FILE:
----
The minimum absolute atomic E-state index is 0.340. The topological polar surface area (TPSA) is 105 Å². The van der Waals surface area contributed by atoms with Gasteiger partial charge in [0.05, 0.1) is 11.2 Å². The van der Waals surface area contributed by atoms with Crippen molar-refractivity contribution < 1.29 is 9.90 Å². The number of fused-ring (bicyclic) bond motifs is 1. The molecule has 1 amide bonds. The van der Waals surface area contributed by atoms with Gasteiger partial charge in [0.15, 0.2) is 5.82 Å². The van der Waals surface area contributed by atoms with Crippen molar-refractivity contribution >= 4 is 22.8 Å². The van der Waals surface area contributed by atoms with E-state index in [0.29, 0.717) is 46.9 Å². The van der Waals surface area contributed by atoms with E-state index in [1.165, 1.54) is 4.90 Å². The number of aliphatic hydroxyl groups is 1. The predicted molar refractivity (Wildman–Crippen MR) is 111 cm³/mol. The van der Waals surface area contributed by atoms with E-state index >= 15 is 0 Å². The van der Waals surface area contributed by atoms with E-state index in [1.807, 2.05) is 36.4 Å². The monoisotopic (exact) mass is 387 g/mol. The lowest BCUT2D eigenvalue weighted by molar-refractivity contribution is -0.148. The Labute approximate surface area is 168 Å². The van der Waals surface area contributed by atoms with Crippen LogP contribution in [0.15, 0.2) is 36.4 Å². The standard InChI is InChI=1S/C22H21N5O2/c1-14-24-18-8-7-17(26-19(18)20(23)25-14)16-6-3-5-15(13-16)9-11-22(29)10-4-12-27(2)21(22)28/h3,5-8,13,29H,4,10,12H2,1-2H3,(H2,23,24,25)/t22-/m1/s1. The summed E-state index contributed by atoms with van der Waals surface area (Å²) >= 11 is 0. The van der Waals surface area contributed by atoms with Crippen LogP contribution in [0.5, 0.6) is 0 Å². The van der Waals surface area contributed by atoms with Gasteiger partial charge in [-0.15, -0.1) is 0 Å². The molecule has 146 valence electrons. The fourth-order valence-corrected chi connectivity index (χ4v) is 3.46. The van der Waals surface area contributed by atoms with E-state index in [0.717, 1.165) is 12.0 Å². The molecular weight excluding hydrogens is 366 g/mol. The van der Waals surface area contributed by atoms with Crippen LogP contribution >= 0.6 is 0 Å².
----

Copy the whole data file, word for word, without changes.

The minimum absolute atomic E-state index is 0.340. The topological polar surface area (TPSA) is 105 Å². The van der Waals surface area contributed by atoms with Gasteiger partial charge in [0.05, 0.1) is 11.2 Å². The van der Waals surface area contributed by atoms with Crippen molar-refractivity contribution < 1.29 is 9.90 Å². The number of fused-ring (bicyclic) bond motifs is 1. The molecule has 1 amide bonds. The van der Waals surface area contributed by atoms with Gasteiger partial charge in [0.15, 0.2) is 5.82 Å². The van der Waals surface area contributed by atoms with Crippen molar-refractivity contribution >= 4 is 22.8 Å². The van der Waals surface area contributed by atoms with E-state index in [0.29, 0.717) is 46.9 Å². The van der Waals surface area contributed by atoms with E-state index in [1.165, 1.54) is 4.90 Å². The number of aliphatic hydroxyl groups is 1. The predicted molar refractivity (Wildman–Crippen MR) is 111 cm³/mol. The van der Waals surface area contributed by atoms with E-state index >= 15 is 0 Å². The van der Waals surface area contributed by atoms with E-state index in [1.807, 2.05) is 36.4 Å². The monoisotopic (exact) mass is 387 g/mol. The lowest BCUT2D eigenvalue weighted by molar-refractivity contribution is -0.148. The Labute approximate surface area is 168 Å². The van der Waals surface area contributed by atoms with Crippen LogP contribution in [0.15, 0.2) is 36.4 Å². The standard InChI is InChI=1S/C22H21N5O2/c1-14-24-18-8-7-17(26-19(18)20(23)25-14)16-6-3-5-15(13-16)9-11-22(29)10-4-12-27(2)21(22)28/h3,5-8,13,29H,4,10,12H2,1-2H3,(H2,23,24,25)/t22-/m1/s1. The summed E-state index contributed by atoms with van der Waals surface area (Å²) >= 11 is 0. The van der Waals surface area contributed by atoms with Crippen LogP contribution in [0.5, 0.6) is 0 Å². The van der Waals surface area contributed by atoms with Gasteiger partial charge in [-0.15, -0.1) is 0 Å². The molecule has 146 valence electrons. The fourth-order valence-corrected chi connectivity index (χ4v) is 3.46. The van der Waals surface area contributed by atoms with E-state index in [0.717, 1.165) is 12.0 Å². The molecular weight excluding hydrogens is 366 g/mol. The van der Waals surface area contributed by atoms with Crippen LogP contribution >= 0.6 is 0 Å².